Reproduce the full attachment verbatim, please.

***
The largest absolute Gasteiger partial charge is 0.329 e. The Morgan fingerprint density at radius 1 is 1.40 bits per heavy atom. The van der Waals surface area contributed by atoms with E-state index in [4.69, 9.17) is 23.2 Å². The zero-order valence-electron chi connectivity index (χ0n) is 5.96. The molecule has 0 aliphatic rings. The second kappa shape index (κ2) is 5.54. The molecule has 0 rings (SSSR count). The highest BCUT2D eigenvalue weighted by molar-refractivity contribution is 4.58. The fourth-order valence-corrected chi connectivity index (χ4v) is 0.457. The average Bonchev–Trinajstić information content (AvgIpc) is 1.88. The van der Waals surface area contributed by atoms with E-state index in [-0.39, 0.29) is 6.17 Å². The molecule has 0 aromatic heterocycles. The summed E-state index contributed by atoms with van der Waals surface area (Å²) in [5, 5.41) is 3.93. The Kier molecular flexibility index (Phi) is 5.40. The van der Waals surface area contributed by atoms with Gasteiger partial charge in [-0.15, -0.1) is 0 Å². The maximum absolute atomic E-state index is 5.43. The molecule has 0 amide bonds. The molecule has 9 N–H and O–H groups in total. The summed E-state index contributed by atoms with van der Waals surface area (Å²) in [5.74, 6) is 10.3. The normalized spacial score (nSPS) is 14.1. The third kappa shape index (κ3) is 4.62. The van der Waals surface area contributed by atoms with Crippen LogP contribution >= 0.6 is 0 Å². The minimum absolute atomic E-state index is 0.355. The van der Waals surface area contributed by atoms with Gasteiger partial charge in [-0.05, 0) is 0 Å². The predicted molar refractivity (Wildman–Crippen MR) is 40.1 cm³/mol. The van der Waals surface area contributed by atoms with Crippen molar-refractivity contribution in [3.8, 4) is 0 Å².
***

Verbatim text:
The largest absolute Gasteiger partial charge is 0.329 e. The Morgan fingerprint density at radius 1 is 1.40 bits per heavy atom. The van der Waals surface area contributed by atoms with E-state index in [4.69, 9.17) is 23.2 Å². The zero-order valence-electron chi connectivity index (χ0n) is 5.96. The molecule has 0 aliphatic rings. The second kappa shape index (κ2) is 5.54. The molecule has 0 rings (SSSR count). The highest BCUT2D eigenvalue weighted by molar-refractivity contribution is 4.58. The fourth-order valence-corrected chi connectivity index (χ4v) is 0.457. The average Bonchev–Trinajstić information content (AvgIpc) is 1.88. The van der Waals surface area contributed by atoms with E-state index in [-0.39, 0.29) is 6.17 Å². The molecule has 0 aromatic heterocycles. The summed E-state index contributed by atoms with van der Waals surface area (Å²) in [5, 5.41) is 3.93. The Kier molecular flexibility index (Phi) is 5.40. The van der Waals surface area contributed by atoms with Gasteiger partial charge in [-0.15, -0.1) is 0 Å². The maximum absolute atomic E-state index is 5.43. The molecule has 0 amide bonds. The molecule has 9 N–H and O–H groups in total. The summed E-state index contributed by atoms with van der Waals surface area (Å²) in [5.74, 6) is 10.3. The normalized spacial score (nSPS) is 14.1. The third kappa shape index (κ3) is 4.62. The van der Waals surface area contributed by atoms with Crippen LogP contribution >= 0.6 is 0 Å². The minimum absolute atomic E-state index is 0.355. The van der Waals surface area contributed by atoms with Gasteiger partial charge in [-0.05, 0) is 0 Å². The predicted molar refractivity (Wildman–Crippen MR) is 40.1 cm³/mol. The van der Waals surface area contributed by atoms with Crippen molar-refractivity contribution in [3.8, 4) is 0 Å².